Citizen initiatives stir hope
© by Barbara Anderson

The Salem News
Wednesday, December 11, 2013


Oh tidings of great citizen joy. Last week several groups of activists from across the political spectrum managed to collect enough signatures to get their initiative petitions heading for the 2014 ballot.

Each petition needed 68,911 certified signatures, which means the signatures collected through the fall had to be validated by city and town clerks as belonging to registered voters before being turned in to the secretary of state on Dec. 4. This means that petition groups aim to collect 100,000 signatures, since many would be either invalid, duplicates, or in violation of some regulation; if you’ve never run one of these drives, you can’t imagine how time- and energy-consuming they are.

Because I’ve been involved in several, I am amazed that one campaign, named “Tank the Automatic Gas Tax,” filed 87,620 signatures; since it was responding to a tax increase package that passed in mid-summer, its amateur supporters had a very short time to put together a viable statewide effort. Another group, formed to prohibit casino gambling, had an even tougher row to hoe, as their petition was ruled improper by Attorney General Martha Coakley; they had to proceed in the hope of getting her decision overruled by the state Supreme Judicial Court sometime after the drive.






Organizers of the Tank the Automatic Gas Tax Hikes petition campaign deliver boxes of certified signatures to the Statehouse.

Unions usually have an easier time organizing anything so they collected plenty of signatures for a minimum wage increase, paid sick leave, nurse staffing and hospital administration petitions.

MassPIRG, an old hand at initiative petitions, filed 105,000 signatures for its expanded bottle bill. I could support this if I didn’t think it unfair to expand grocery stores’ responsibility for accepting and storing even more items, of many different sizes.

I do really like what MassPIRG’s Janet Domenitz told the State House News Service after the announcements of the victorious drives:

“This is a sacred process,” Domenitz said. “We’re all honored to be a part of it.”

Yes, these are the tidings of citizen joy: that citizens, distracted by so much going on in their lives, still took time to stop and sign initiative petitions. Whether we agree with the subject of the petitions or not, we can celebrate participation in democracy.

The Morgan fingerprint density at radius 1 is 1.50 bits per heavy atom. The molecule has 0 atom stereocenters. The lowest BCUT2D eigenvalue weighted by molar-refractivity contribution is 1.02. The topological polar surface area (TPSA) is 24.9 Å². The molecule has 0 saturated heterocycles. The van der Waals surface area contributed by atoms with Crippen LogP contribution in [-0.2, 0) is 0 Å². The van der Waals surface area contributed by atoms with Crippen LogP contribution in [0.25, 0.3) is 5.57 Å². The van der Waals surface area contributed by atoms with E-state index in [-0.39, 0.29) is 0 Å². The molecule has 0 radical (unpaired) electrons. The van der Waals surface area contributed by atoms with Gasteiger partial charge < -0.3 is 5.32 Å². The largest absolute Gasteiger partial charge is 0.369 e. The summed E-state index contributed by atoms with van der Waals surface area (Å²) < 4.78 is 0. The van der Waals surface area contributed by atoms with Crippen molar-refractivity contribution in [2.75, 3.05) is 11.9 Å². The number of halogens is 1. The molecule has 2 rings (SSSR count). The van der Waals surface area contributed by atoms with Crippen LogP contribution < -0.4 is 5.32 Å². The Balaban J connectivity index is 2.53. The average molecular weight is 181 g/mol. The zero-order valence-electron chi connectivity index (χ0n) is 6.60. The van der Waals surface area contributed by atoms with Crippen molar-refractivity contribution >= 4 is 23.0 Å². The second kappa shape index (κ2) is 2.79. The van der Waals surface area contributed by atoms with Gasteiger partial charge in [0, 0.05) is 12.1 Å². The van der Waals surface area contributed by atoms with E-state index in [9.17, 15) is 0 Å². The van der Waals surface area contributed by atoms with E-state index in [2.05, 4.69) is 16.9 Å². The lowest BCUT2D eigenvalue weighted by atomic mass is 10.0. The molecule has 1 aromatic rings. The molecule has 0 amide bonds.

Next steps: the state Constitution requires that all the petitions have a public hearing and a required up or down vote, no changes, by the first Wednesday in May. If the Legislature enacts it, the petition becomes law. If the Legislature votes No, or doesn’t vote, petitioners must get another 11,485 certified signatures, from different voters, before their issue can be placed on the November 2014 statewide ballot with the legislators who didn’t like it.

This will be especially interesting with the gas tax issue, since those legislators will have to explain their position that future gas tax increases should be automatic, relative to inflation, never again requiring a roll call vote. I am hoping that they all have opponents who will disagree with this theory and argue that all taxation should have representation with a visible roll call vote.

My personal concern is that the concept might catch on, and future legislatures will make income, sales and property taxes automatically increase with inflation, without any politician voting for any tax hike ever again. Special kudos to those Republican legislators who voted No on the original tax package, then helped lead the petition drive to repeal this outrageous automatic section themselves.

To add drama to the 2014 election, the petitions will be on the ballot with governor candidates. It’s safe to say that Charlie Baker and his lieutenant governor candidate, Karyn Polito, will be opposed to automatic tax increases; I’m eager to hear how the Democrats feel about this.

If she wins the nomination, Martha Coakley will also have to defend her opposition to letting voters decide the casino issue. As nearly as I can understand her argument, she thinks there’s some kind of contract with potential casino operators that since they got started with the process of approval, perhaps buying some land, they are entitled to actually build the casinos.

And yet, the attorney general had no problem allowing the recent initiative petition that shut down the dog tracks that were already existing businesses that had long ago contracted with some local communities to operate there, creating jobs.

In a perfect libertarian world, anyone could operate a legal business anywhere on their own land, and gamblers could put their money down and take their chances. In our real Massachusetts world, “legal” will quickly add aspects of illegality, taxpayers will be picking up the extra public safety costs, and then we’ll be forced to cover the social costs of gambling as well. This is why, at the very least, the commonwealth’s voters should make the decision. I hope the SJC agrees.

The last petition drive I was involved with was the state income tax rate cut in 1999-2000. When the three-year rollback was frozen by a disrespectful Legislature in 2002, I kind of lost faith in initiative democracy. However, that tax rate has been slowly defrosting toward 5 percent, and the success of the TankTax drive was inspiring; I’m feeling the faith again.

The comments made and opinions expressed in her columns are those of Barbara Anderson
and do not necessarily reflect those of Citizens for Limited Taxation.

Barbara Anderson is executive director of Citizens for Limited Taxation. Her column appears weekly in the Salem News and other Eagle-Tribune newspapers.

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